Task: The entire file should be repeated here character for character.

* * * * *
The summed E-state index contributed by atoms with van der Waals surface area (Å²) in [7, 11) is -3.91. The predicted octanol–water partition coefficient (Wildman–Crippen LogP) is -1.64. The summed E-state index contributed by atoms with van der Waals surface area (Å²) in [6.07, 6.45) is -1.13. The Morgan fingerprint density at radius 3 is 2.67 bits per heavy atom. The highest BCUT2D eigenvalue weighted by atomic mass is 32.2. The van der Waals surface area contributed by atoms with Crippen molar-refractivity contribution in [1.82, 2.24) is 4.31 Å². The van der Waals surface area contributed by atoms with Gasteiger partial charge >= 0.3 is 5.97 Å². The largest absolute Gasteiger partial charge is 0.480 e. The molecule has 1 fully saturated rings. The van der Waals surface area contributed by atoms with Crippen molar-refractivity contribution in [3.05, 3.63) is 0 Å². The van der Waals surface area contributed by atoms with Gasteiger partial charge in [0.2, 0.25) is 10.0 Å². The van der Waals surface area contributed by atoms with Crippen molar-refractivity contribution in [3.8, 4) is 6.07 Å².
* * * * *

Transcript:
The summed E-state index contributed by atoms with van der Waals surface area (Å²) in [7, 11) is -3.91. The predicted octanol–water partition coefficient (Wildman–Crippen LogP) is -1.64. The summed E-state index contributed by atoms with van der Waals surface area (Å²) in [6.07, 6.45) is -1.13. The Morgan fingerprint density at radius 3 is 2.67 bits per heavy atom. The highest BCUT2D eigenvalue weighted by atomic mass is 32.2. The van der Waals surface area contributed by atoms with Crippen molar-refractivity contribution in [1.82, 2.24) is 4.31 Å². The van der Waals surface area contributed by atoms with Gasteiger partial charge >= 0.3 is 5.97 Å². The largest absolute Gasteiger partial charge is 0.480 e. The molecule has 1 fully saturated rings. The van der Waals surface area contributed by atoms with Crippen molar-refractivity contribution in [3.05, 3.63) is 0 Å². The van der Waals surface area contributed by atoms with Gasteiger partial charge in [0.2, 0.25) is 10.0 Å². The van der Waals surface area contributed by atoms with Crippen molar-refractivity contribution in [3.8, 4) is 6.07 Å².